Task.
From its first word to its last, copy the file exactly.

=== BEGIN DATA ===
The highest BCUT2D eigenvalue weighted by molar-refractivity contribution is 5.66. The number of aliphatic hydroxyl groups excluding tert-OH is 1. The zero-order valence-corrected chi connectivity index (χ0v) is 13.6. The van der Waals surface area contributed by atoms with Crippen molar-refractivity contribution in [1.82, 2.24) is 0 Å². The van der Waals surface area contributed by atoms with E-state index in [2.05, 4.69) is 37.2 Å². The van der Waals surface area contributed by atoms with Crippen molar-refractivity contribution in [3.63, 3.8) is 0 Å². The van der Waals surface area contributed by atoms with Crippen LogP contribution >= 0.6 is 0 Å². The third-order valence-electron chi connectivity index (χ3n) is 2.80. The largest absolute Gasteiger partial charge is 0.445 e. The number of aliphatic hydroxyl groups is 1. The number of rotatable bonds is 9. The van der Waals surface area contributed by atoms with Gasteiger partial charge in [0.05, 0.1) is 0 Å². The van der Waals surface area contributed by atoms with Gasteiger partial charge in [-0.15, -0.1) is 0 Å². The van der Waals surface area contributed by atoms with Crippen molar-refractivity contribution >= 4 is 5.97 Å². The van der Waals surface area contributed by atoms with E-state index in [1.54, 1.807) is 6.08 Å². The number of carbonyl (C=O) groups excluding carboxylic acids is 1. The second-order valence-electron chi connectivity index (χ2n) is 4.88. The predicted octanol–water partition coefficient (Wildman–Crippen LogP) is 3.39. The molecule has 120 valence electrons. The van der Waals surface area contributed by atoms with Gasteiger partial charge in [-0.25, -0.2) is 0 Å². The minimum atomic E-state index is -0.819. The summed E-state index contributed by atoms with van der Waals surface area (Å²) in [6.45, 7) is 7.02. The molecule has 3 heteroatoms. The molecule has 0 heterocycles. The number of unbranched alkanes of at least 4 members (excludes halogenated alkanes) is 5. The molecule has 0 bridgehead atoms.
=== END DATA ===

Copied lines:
The highest BCUT2D eigenvalue weighted by molar-refractivity contribution is 5.66. The number of aliphatic hydroxyl groups excluding tert-OH is 1. The zero-order valence-corrected chi connectivity index (χ0v) is 13.6. The van der Waals surface area contributed by atoms with Crippen molar-refractivity contribution in [1.82, 2.24) is 0 Å². The van der Waals surface area contributed by atoms with E-state index in [2.05, 4.69) is 37.2 Å². The van der Waals surface area contributed by atoms with Crippen molar-refractivity contribution in [3.63, 3.8) is 0 Å². The van der Waals surface area contributed by atoms with Crippen LogP contribution >= 0.6 is 0 Å². The third-order valence-electron chi connectivity index (χ3n) is 2.80. The largest absolute Gasteiger partial charge is 0.445 e. The number of aliphatic hydroxyl groups is 1. The number of rotatable bonds is 9. The van der Waals surface area contributed by atoms with Gasteiger partial charge in [0.05, 0.1) is 0 Å². The van der Waals surface area contributed by atoms with Gasteiger partial charge in [-0.15, -0.1) is 0 Å². The van der Waals surface area contributed by atoms with Crippen molar-refractivity contribution >= 4 is 5.97 Å². The van der Waals surface area contributed by atoms with E-state index in [1.54, 1.807) is 6.08 Å². The number of carbonyl (C=O) groups excluding carboxylic acids is 1. The second-order valence-electron chi connectivity index (χ2n) is 4.88. The predicted octanol–water partition coefficient (Wildman–Crippen LogP) is 3.39. The molecule has 120 valence electrons. The van der Waals surface area contributed by atoms with Gasteiger partial charge in [-0.25, -0.2) is 0 Å². The minimum atomic E-state index is -0.819. The summed E-state index contributed by atoms with van der Waals surface area (Å²) in [6.45, 7) is 7.02. The molecule has 3 heteroatoms. The molecule has 0 heterocycles. The number of unbranched alkanes of at least 4 members (excludes halogenated alkanes) is 5. The molecule has 0 bridgehead atoms.